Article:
Major flooding has hit the area with the local governor warning it was "not over".
From the air, homes in south-west Louisiana looked more like little islands surrounded by flooded fields.
Farmland was covered, streets descended into impassable pools of water, and shopping centres were inundated with only roofs of cars peeking above the water.
From the ground it was just as catastrophic. Drivers tried to navigate treacherous roads where the water lapped at the side or covered the asphalt in a running stream.
Abandoned cars were pushed to the side of the road, lawn furniture and children's toys floating through the waters.
Hundreds of people have been offered temporary refuge at Hebron Baptist Church which is using boats to sail to houses and collect the stranded.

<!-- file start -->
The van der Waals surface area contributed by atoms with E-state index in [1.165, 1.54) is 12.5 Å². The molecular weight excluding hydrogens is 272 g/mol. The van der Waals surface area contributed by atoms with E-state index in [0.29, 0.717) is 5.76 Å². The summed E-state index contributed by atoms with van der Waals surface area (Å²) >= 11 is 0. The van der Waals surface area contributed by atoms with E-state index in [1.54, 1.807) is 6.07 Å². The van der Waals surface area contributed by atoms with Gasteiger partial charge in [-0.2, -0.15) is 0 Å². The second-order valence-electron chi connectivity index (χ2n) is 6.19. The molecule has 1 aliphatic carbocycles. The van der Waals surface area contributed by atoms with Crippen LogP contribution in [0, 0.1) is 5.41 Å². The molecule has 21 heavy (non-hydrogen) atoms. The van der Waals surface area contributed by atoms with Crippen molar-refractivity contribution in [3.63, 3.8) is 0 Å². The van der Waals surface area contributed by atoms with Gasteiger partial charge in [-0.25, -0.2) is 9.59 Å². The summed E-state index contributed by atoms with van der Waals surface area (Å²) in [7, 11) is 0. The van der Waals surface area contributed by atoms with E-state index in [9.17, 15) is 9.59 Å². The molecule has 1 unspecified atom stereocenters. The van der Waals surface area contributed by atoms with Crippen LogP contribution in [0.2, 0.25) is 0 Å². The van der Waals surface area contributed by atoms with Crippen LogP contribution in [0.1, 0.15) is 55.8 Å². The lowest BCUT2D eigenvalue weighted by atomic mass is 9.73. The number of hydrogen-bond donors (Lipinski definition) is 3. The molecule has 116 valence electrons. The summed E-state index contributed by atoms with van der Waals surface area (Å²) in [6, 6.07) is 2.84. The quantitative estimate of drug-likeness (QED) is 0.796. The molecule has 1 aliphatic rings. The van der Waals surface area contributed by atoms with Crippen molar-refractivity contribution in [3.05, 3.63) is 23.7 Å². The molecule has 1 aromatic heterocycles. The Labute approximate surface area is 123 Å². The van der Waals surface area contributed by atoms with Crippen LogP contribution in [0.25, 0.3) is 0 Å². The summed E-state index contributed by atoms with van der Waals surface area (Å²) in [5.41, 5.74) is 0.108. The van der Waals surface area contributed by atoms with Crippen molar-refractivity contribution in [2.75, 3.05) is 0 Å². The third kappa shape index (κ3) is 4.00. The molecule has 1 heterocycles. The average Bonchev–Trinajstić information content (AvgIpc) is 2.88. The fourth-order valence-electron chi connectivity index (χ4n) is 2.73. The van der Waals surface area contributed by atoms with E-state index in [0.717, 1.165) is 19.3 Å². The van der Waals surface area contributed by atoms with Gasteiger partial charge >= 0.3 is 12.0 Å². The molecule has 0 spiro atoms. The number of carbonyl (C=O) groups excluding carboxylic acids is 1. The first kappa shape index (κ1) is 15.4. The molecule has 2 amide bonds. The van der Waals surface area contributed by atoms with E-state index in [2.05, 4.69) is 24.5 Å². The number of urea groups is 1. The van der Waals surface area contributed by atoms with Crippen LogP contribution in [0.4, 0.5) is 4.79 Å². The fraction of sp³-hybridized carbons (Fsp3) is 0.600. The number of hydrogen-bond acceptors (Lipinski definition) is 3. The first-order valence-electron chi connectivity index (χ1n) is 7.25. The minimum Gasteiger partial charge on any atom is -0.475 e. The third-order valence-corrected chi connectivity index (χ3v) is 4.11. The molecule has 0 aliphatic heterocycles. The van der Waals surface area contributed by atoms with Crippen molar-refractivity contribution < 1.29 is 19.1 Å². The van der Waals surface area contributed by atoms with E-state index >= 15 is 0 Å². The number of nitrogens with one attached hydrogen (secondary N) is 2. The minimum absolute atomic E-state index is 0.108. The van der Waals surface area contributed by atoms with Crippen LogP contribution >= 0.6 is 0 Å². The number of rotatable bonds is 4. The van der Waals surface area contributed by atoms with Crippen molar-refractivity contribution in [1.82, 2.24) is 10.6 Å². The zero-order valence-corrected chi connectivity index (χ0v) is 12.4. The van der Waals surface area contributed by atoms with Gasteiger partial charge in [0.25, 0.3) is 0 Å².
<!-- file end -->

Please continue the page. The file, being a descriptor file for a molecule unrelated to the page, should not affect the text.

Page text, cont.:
Helicopters are taking less able people from the church to hospital and other state run facilities.
The church is running short on food and water and flooding is threatening the building too, said one man inside.
He told AP many people were "tired and nervous" inside the church.
Beginning on Friday, six to 10 inches of rain fell on parts of Louisiana and several more inches of rain fell on Saturday, according to the National Weather Service.
Some areas got even more rain. In a 24-hour period, Baton Rouge had as much as 11 inches while one weather observer reported more than 17 inches in Livingston.
Forecasters expect heavy rain into the middle of this week.
Mississippi Governor Phil Bryant declared a state of emergency for several counties in his state as it also battled the heavy rainfall.